Socialism in Milwaukee and the Emil Seidel Collections

Aims McGuinness, Associate Professor of History, University of California, Santa Cruz

Milwaukee is a city where socialists have found success to a greater extent than any other U.S. city. Regardless of what one thinks of that history, Milwaukee socialists’ efforts to realize their dreams for the future have indisputably shaped our city. This digital resource offers an introduction to the history of those dreams.

Socialists in Milwaukee enjoyed extraordinary success at the ballot box in the twentieth century, including a record of three socialist mayors. Emil Seidel served as mayor from 1910-1912 and became Eugene Debs’ running mate when Debs ran for president in 1912. Victor Berger became the first socialist to be elected to the U.S. House of Representatives, in 1910. Daniel Hoan, the second socialist mayor, led the city from 1916-1940 and was praised by non-socialists for his fiscal leadership and public health achievements. Frank P. Zeidler, the city’s third socialist mayor, was elected at the dawn of the Cold War, in 1948, and served three terms in office before deciding not to run for re-election in 1960.

The “sewer socialists,” as Milwaukee socialists came to be known, gained a reputation for their pragmatic solutions for providing basic public services such as water treatment, education, parks, and libraries. Yet there is much beyond sewer socialism that is worth knowing about the history of socialism. The history of socialist and left politics in Milwaukee stretches back to the mid-1800s and continues into the present. Socialist ideas and projects have taken many different forms over time, and the city itself has changed dramatically.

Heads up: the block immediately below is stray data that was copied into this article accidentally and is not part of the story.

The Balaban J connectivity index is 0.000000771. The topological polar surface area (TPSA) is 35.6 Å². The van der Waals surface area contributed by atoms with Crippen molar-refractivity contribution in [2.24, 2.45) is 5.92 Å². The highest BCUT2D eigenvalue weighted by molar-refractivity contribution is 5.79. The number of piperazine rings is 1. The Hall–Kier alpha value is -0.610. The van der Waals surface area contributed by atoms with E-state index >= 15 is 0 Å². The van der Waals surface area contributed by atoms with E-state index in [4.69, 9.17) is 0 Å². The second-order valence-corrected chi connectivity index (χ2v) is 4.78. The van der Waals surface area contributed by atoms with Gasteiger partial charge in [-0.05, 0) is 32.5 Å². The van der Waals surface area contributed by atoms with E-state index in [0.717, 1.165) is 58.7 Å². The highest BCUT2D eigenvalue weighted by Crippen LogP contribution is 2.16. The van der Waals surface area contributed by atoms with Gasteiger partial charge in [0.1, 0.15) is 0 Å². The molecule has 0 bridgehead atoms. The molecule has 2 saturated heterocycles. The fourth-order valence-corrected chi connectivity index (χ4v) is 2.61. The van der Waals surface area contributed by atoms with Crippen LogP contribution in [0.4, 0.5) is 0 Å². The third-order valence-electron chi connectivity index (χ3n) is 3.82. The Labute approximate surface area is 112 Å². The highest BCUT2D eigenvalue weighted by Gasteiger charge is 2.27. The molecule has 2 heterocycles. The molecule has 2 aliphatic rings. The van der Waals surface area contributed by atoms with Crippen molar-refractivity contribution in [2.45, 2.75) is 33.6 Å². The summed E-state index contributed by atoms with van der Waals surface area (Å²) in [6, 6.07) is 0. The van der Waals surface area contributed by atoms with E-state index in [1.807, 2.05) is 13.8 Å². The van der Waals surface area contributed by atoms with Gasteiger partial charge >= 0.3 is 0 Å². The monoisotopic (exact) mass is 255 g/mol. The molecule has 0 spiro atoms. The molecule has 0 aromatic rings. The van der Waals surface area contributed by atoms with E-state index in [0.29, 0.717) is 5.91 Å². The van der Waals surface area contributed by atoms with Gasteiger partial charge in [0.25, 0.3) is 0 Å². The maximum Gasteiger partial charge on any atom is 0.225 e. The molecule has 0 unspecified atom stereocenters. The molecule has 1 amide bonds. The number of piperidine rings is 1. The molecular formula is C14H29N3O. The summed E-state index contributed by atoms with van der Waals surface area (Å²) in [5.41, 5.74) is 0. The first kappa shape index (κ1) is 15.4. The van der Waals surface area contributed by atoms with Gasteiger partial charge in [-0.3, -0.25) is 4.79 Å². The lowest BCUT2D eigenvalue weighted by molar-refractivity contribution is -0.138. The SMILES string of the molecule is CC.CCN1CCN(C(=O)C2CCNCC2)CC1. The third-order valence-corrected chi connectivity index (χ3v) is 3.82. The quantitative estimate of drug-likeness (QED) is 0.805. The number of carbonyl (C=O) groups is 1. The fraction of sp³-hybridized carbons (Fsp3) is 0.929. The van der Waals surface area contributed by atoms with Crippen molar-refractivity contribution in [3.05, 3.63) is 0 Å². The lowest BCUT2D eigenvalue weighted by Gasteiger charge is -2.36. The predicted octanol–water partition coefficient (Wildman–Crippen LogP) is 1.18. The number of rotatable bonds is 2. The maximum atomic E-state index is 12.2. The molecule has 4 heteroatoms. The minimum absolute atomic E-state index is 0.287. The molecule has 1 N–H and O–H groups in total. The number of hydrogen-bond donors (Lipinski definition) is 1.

This digital resource offers an introduction to some of the rich materials related to the history of socialist politics in Milwaukee contained in the collections of the UWM Archives. Our collections are focused especially on Milwaukee’s first socialist mayor, Emil Seidel. This digital collection includes the entirety of Seidel’s personal papers, his official papers from his time serving as Mayor of Milwaukee, and his unpublished autobiography. Additionally, the digital collection includes selections from the UWM Special Collections’ monographs by and about the Milwaukee Turners.

The autobiography of Emil Seidel, which has never been published, offers fascinating glimpses into Seidel’s formation as a socialist before, during, and after his time as mayor in 1910-12. Seidel accompanied his manuscript with his own pen-and-ink drawings of places of importance to him, such as his childhood home on Milwaukee’s North Side. The collection offers Seidel’s recollections of critical moments in the foundation of the Socialist Party of America and the socialist movement in Milwaukee. The manuscript also includes Seidel’s reflections on what he viewed as the continuing relevance of socialism in his later years, in the late 1930s and early 1940s, a period of decline in the Socialist Party’s support both in Milwaukee and nationally.